Of unseen hurt, of secret harm.
Of sorrow lurking at the heart,
That mars and lets his healing art.*—
—uTush, tell not mc !—Romantic boys
Pine themselves sick for airy toys.
I will Hud cure for Wilfrid soon,
Bid him for Eglistone be boune,
And quick—I hear the dull death-drum
Tell Denzil's hour of fate is come.*—
He paused with scornful smile, and then
Resumed his train of thought agen.
« Now comes my fortune's crisis near'
Entreaty boots not—instant fear,
Nought else, can bend Matilda's pride,
Or win her to be Wilfrid's bride.
Hut when she sees the scaffold placed.
With axe and block and headsman grated .
And when she deems, that to deny
Bid him defiance to his beard.
-If she prove stubborn, shall I dare
To drop the axe?—soft! pause we there.
Hortbam still lives—yon youth may tell
Bk tale—and Fairfax loves him well ;—
Else, wherefore should I now delay
To sweep this Redmond from my way!
Bat the to piety perforce
Most yield.—Without there! Sound to horse.»
T To bustle in the court below,
■Mount,and march forward!"—forth they go;
Sleedi neigh and trample all around,
Steel rings, spears glimmer, trumpets sound.—
Just then was sung his parting hymn;
And Dentil turii'd his eye-balls dim.
And scarcely conscious what he sees,
Follows the horsemen down the Tees,
And scarcely conscious what he hears,
The trumpets tingle in his cars.
O'er the long bridge they re sweeping now,
The van is hid by green-wood bough;
Bat ere the rearward had pass'd o'er,
Guy Denzil heard and saw no more!
(me stroke, upon the castle bell,
To Oswald rung his dying kuelL
0 for that pencil, erst profuse
Of chivalry's emblazon'd hues,
That traced, of old, in Woodstock bower,
The pageant of the Leaf and Flower,
And bodied forth the tourney high,
Held for the hand of Emily!
Then might I paint the tumult broad,
That to the crowded abbey How .1,
Andpour'd, as with an ocean's sound,
Into the church's ample bound!
Then might I show each varying mien.
Faulting, woeful, or serene;
ladifn-renre with his idiot stare,
And sympathy with anxious air;
him the dejected cavalier,
Doubtful, disarm'd, and sad of cheer;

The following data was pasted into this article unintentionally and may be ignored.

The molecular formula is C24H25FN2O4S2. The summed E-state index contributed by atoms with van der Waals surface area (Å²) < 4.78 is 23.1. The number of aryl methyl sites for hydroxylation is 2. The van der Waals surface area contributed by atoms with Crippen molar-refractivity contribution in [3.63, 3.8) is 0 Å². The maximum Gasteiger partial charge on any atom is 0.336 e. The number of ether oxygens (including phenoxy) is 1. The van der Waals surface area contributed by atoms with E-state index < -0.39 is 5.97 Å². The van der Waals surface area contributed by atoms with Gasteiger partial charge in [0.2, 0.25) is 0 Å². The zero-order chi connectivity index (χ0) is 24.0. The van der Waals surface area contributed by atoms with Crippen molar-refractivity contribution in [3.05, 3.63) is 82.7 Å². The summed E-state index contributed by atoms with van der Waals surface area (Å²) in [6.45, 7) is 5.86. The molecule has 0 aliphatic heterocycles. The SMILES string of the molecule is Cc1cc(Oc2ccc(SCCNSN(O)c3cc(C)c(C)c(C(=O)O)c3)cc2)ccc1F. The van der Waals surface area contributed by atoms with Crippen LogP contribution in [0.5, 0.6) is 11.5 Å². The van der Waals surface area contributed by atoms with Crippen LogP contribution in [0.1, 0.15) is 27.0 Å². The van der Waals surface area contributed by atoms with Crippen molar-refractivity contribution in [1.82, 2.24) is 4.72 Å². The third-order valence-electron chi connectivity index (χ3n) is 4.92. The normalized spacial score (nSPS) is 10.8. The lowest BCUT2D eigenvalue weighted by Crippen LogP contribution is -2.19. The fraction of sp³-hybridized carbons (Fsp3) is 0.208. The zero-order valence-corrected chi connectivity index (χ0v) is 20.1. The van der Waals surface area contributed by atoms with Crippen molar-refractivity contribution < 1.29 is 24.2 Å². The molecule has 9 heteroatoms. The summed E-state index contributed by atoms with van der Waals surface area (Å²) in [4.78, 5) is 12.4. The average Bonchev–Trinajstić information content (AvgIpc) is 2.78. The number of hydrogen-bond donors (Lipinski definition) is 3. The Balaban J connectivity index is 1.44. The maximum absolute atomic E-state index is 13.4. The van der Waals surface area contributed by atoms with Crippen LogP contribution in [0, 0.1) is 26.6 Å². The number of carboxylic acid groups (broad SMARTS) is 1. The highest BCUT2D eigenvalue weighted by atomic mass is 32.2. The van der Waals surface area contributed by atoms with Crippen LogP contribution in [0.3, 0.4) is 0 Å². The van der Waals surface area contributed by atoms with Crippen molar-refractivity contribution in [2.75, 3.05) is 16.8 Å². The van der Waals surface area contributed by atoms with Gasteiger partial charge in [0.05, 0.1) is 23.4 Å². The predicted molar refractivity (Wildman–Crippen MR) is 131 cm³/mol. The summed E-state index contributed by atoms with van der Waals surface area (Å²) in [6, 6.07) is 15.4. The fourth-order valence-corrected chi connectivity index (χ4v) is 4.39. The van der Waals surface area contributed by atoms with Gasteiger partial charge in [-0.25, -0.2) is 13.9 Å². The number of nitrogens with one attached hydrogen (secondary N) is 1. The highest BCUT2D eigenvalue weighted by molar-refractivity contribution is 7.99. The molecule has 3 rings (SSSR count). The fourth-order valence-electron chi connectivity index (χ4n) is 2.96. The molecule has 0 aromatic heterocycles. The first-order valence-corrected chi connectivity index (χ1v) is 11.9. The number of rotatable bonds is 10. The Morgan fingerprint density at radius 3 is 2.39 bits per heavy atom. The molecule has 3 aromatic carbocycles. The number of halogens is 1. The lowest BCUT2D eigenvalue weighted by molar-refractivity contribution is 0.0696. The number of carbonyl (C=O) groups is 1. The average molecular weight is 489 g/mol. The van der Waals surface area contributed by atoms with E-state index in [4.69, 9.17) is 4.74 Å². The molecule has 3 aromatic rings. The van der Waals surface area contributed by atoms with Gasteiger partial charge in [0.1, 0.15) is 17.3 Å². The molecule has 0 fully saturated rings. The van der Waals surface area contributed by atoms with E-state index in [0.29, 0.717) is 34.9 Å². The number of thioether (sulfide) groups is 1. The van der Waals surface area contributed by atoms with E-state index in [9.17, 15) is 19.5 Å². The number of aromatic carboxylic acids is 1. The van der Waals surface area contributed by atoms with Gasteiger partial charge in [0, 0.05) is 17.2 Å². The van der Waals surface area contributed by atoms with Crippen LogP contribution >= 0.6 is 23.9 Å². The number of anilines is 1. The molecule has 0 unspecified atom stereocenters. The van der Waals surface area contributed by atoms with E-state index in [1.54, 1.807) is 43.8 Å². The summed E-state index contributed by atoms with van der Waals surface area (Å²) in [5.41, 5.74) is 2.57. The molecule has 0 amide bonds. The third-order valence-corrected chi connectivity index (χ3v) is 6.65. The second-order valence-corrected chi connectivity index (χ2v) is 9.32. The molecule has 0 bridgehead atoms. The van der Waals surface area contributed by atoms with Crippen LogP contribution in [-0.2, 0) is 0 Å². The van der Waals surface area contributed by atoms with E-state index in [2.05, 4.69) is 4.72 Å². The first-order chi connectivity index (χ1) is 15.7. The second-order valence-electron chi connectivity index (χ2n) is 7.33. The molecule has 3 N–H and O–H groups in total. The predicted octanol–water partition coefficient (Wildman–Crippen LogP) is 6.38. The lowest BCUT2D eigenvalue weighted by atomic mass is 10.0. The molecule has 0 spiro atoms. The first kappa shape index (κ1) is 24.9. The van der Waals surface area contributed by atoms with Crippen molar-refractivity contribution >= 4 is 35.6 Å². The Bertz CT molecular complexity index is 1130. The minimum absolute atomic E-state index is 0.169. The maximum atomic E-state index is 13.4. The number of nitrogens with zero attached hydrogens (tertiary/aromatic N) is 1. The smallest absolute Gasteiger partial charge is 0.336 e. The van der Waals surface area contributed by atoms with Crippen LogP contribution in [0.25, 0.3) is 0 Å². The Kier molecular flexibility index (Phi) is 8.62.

And Ins proud foe, whose formal eye
Claimd conquest now and mastery;
And the brute crowd, whose envious zeal
Buwas each turn of Fortune's wheel,
And loudest shouts when lowest lie
lulled worth, and station high.
'« what may such a wish avail?
T is mine to tell an onward tale,
Hurrying, as best | caDi a|on6t
"« hearers and the hasty song ;—
Like traveller when approaching home,
"ho sees the shades of evening come,
**A must not now his course delay,
°f chuse the fair, but winding way;
Nay, scarcely may his pace suspend,
The reverend pile lay wild and waste,
Profaned, dishonoured and defaced.
Through storied lattices no more
In soften'd light the suo-beams pour,
Gilding the Gothic sculpture rich
Of shrine, and monument, and niche.
The civil fury of the time
Made sport of sacrilegious crime;
For dark Fanaticism rent
Altar, and screen, and ornament,
And peasant hands the tombs overthrew
Of Bowes, of Rokeby, and Fltz-Hugh.
And now was seen unwonted sight,
In holy walls a scaffold dight!
Where once the priest, of grace divine.
Dealt to his (lock the mystic sign,
There stood the block display'd, and tliere
The headsman grim his hatchet bare;
And for the word of Hope and Faith,'
Resounded loud a doom of death.
Thrice the fierce trumpet's breath was heard
And echoed thrice the herald's word,
Dooming, for breach of martial laws,
And treason to the Commons' cause,'
The Knight of Jlokiby and O'Neale'
To stoop their heads to block and steel.
The trumpets flourished high and shrill,
Then was a silence dead and still ■
And silent prayers to heaven were cast,
And stifling sobs were bursting fast.
Till from the crowd begun to rise
Murmurs of sorrow or surprise,
And from the distant aisles there came
Dcep-mutterd threats, with WyclifrV. name.
But Oswald, guarded by his band,
Powerful in evil, waved his hand.
And bade Sedition's voice be dead.
On peril of the murmurer's head.
Then first his glance sought Rokeby's knight;
Who gazed on the tremendous sight,
As calm as if he came a guest
To kindred baron's feudal feast,
As calm as if that trumpet-call
Wycliffe had listen'd to his suit,
All turn'd and center'd on his son,
On Wilfrid all—and he was gone.
• And I am childless now,» he said,
« Childless, through that relentless maid!
A lifetime's arts, in vain essay'd.
Are bursting on their artist's head!—
Here lies my Wilfrid dead—and there
Comes hated Mortham for his heir,
Eager to knit in happy band
With Rokeby's heiress Redmond's hand.
And shall their triumph soar o'er all
The schemes deep-laid to work their fall »
No! deeds which prudence might not dare.
Appal not vengeance and despair.
The outmost crowd have heard a sound.
Like horse's hoof on harden'd ground;
Nearer it came, and yet more near,—
The very deaths-men paused to hear.
T is in the church-yard now—the tread
Hath waked the dwelling of the dead I
Fresh sod, and old sepulchral stone.
Return the tramp in varied tone.
All eyes upon the gale-way hung,
When through the Gothic arch there sprung
A horseman arm'd, at headlong speed—(l)
Sable his cloak, his plume, his steed.
Fire from the flinty floor was spurn'd,
The vaults unwonted clang retum'd !—
One instant's glance around he threw,
From saddle-bow his pistol drew.
Grimly determined was his look!
His charger with the spurs be slrook—
All scatter'd backward as he came.
For all knew Bertram Risingham!
Three bounds that noble coarser gave;
The first has reach'd the central nave,
The second clear'd the chancel wide.
The third—he was at Wycliffe's side.
Full lcvell'd at the baron's head.
Rung the report—the bullet sped—
And to his long account, and last,
witlimit a groan dark Oswald past!
All was so quick, that it might seem
A flash of lightning, or a dream.
While yet the smoke the deed conceals,